Teaching to heal the world
“How can we improve the systems we’re a part of?”
That’s the question my team posed to our 4th- through 6th-grade students last spring at The Cornwall School, in Cornwall VT. It was the start of a deep dive into education for sustainability.
What food education looks like in Cornwall VT
Integrating food studies into schools leads to thinking about interconnectedness in other ares of study. But don’t take my word for it: meet some amazing students from The Cornwall School, in Cornwall VT, who definitely won’t be surviving on Pop Tarts, ramen or mac and cheese when they grow up.
“My favorite root vegetable is probably the beet because you can do so many fun things with it. In a beet salad, you usually have thinly sliced beets with some Feta cheese on it, and sometimes, you’ll add some brussels sprouts or something, like maybe a hard-boiled egg or two on top. Another great thing to do with beets is to put it on a pizza, so pizza crust with a little Maple syrup on top with beets, Feta cheese on it.”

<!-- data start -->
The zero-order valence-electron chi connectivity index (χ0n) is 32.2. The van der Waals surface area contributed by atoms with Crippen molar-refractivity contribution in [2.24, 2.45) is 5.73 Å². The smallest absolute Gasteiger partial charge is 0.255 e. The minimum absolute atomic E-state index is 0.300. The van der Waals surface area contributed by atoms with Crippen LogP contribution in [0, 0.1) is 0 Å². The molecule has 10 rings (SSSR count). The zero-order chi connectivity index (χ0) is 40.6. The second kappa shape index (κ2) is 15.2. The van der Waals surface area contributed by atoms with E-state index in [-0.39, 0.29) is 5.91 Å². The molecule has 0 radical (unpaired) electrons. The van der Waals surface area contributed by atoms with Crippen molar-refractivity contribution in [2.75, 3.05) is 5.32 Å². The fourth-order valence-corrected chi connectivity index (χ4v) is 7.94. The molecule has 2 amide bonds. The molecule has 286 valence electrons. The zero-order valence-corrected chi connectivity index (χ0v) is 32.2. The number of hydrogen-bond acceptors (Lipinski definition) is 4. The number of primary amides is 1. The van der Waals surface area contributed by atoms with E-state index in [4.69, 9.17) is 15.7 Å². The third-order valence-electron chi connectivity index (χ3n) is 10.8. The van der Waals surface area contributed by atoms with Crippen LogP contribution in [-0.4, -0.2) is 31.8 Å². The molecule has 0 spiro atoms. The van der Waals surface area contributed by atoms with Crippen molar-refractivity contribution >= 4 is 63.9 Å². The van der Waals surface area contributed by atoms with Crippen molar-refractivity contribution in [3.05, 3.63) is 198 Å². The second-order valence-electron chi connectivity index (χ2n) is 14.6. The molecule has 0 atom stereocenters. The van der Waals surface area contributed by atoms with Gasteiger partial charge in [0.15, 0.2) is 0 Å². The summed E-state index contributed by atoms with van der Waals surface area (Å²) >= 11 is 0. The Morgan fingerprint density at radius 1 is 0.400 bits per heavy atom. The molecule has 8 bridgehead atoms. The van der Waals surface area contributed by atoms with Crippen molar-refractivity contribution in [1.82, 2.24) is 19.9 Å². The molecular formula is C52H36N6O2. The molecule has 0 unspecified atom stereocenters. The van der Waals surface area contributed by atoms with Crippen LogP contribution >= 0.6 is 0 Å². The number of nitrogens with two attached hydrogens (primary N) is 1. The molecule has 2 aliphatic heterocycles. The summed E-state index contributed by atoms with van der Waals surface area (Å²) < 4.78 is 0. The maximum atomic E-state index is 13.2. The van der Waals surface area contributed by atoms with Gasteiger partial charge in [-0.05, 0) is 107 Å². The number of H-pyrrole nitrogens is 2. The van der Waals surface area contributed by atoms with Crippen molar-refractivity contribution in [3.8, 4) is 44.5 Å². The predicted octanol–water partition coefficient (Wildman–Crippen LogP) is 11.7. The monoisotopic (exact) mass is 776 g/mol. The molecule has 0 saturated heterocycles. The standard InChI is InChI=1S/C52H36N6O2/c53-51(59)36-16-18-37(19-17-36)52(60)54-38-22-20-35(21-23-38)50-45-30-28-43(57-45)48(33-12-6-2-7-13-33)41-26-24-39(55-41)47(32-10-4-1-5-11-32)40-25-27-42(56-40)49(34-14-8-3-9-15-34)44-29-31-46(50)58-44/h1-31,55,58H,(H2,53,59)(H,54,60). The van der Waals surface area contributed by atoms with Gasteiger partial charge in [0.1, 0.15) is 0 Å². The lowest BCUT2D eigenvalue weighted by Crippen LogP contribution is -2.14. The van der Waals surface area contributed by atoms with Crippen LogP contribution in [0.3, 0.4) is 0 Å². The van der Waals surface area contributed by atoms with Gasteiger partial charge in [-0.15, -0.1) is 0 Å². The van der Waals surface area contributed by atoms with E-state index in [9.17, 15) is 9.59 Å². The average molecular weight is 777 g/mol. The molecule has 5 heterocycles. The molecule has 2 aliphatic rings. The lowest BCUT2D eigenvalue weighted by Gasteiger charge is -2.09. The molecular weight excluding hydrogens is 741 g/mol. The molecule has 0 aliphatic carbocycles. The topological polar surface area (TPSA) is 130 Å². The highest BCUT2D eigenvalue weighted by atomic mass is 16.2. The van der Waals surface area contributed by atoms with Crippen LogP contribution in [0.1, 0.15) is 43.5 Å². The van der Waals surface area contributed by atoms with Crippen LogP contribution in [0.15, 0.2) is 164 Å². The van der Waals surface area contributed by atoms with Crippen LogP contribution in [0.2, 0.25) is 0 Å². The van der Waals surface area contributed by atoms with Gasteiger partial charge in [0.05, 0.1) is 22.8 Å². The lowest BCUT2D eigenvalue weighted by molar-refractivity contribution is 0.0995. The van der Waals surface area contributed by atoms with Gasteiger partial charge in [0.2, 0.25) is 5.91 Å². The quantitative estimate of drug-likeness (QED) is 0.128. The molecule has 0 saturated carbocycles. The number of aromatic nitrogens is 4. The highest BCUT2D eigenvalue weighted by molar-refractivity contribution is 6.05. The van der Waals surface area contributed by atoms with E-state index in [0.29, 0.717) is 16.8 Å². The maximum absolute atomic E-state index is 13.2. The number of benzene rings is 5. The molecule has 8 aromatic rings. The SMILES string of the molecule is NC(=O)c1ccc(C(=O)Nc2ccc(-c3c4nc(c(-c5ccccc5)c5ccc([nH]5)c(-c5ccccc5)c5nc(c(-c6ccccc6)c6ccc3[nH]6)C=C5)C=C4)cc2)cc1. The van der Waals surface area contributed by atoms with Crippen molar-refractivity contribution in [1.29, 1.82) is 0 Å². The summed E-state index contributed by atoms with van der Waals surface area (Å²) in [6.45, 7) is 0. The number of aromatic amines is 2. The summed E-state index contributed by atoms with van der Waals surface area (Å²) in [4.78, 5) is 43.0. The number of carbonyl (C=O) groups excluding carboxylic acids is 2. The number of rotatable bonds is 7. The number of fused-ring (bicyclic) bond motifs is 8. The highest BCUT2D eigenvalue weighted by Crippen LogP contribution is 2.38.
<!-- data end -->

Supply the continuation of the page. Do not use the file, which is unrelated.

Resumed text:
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Cornwall students think global, build local, share both
Last year the most amazing thing happened: my students at the Cornwall School designed and built a playground. They dreamed, planned, proposed, revised, fundraised — deep breath — organized, built and managed.
But then they taught themselves how to share their story: with social media, and with a whole world of educators, so that other students might have the same experience.
The #everydaycourage of doing nothing
As we cultivate more self-direction in students, their lives get more complicated. They have a greater responsibility to themselves and their success.
How can we nurture the whole student as they grapple with becoming agents of their own education?
Getting up and shaking it off works for middle grades students
Remember the last time you had to sit through meetings all day? You probably woke up in the morning dreading the amount of time you would have to sit and listen to others talk, while being expected to contribute to the conversation, only getting up for the occasional bathroom or lunch break.
While we dread these isolated incidents, we put our students through it day in and day out. So instead, let’s get up and move!